NFB documentary filmmaker Bonnie Sherr Klein used to be quite a dynamo. A Vietnam War resister who came to Canada in 1967, Klein made films on everything from social activist Saul Alinsky and urban renewal in Montreal to a black community worker’s bid for the federal Liberal leadership in Rosedale. She was never solely a filmmaker, but an activist who believed in the power of widely disseminated images. From her early days at a Philadelphia Jewish Day School, Klein was enamoured of the concept of Tikkun Olam, a belief that the world can be healed. (Is it any wonder that daughter Naomi gravitated to the anti-globalisation movement and married Stephen Lewis’ son?) Most famously, Klein took on pornography in 1981’s award-winning Not a Love Story, where the filmmaker, along with stripper Lindalee Tracey, took viewers on a journey through the sordid but previously unexplored world of the sex trade.
In 1987, at the age of 46, Bonnie survived two catastrophic strokes caused by hemorrhaging of a congenital malformation in her brainstem. Soon after, she became a quadriplegic and required a respirator to breathe. Though things initially looked bleak, the tumour was ultimately removed. Rehabilitation was long and physically and psychically draining, but, throughout everything, she kept recorded and written journals, trying to make sense of her illness. Ultimately, a lot of that turned into Finding My Place: A Journey into the World of Disability, a radio documentary Klein made for the CBC to celebrate Independence ’92, an international disability conference. More recently, she was the cofounder of the Society for Disability Arts and Culture, a group that established the pioneering KickstART! Festival of Disability Arts and Culture.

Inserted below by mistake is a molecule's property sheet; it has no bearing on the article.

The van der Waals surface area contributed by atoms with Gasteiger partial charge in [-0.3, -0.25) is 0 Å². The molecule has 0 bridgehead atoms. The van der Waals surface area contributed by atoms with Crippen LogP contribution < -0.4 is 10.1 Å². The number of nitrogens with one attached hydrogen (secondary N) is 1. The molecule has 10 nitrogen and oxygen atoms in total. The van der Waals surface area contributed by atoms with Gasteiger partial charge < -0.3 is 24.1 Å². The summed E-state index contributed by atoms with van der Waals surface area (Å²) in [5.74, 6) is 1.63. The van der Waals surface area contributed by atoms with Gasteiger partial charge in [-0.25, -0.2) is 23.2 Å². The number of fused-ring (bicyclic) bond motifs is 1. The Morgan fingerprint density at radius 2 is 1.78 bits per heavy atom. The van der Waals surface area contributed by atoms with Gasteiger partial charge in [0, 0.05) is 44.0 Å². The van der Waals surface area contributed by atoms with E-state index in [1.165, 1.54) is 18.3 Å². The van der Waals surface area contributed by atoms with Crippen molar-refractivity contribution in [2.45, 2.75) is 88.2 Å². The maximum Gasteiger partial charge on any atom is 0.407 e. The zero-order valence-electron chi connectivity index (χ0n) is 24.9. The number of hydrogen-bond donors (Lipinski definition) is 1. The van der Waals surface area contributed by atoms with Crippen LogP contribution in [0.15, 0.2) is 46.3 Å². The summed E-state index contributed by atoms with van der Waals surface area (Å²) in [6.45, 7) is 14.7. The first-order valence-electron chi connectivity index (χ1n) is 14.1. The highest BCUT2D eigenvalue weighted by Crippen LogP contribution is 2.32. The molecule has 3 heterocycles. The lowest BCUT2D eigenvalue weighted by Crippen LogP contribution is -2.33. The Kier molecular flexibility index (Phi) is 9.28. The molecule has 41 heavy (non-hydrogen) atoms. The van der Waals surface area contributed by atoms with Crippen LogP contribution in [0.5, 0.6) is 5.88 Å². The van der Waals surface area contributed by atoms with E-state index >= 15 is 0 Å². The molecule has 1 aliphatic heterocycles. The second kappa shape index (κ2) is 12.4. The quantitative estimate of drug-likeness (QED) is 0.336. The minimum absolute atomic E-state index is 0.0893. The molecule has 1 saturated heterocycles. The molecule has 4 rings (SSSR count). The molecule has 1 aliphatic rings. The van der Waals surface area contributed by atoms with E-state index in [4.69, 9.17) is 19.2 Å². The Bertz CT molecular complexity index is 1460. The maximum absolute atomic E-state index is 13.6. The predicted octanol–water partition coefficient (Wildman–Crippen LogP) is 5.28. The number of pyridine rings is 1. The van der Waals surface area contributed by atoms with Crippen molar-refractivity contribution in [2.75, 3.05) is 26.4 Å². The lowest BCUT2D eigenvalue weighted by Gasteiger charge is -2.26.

Klein’s most recent work, SHAMELESS: The Art of Disability, will get two showings on Wednesday night—at the Bloor Cinema—as the opening installment of this year’s Doc Soup. Where last year’s Murderball showed us that an indomitable spirit and a foul mouth can survive a paralysing accident, SHAMELESS shows us that a creative, playful élan can as well. A subversive skewering of Hollywood stereotypes concerning the disabled, the film follows Klein, humourist David Roche, poet and scholar Catherine Frazee, dancer and choreographer Geoff McMurchy, and sculptor and writer Persimmon Blackbridge as they create their own images of disability.
A celebration of art as much as glance inside the struggles of living with an illness, SHAMELESS promises to be as touching as it is challenging.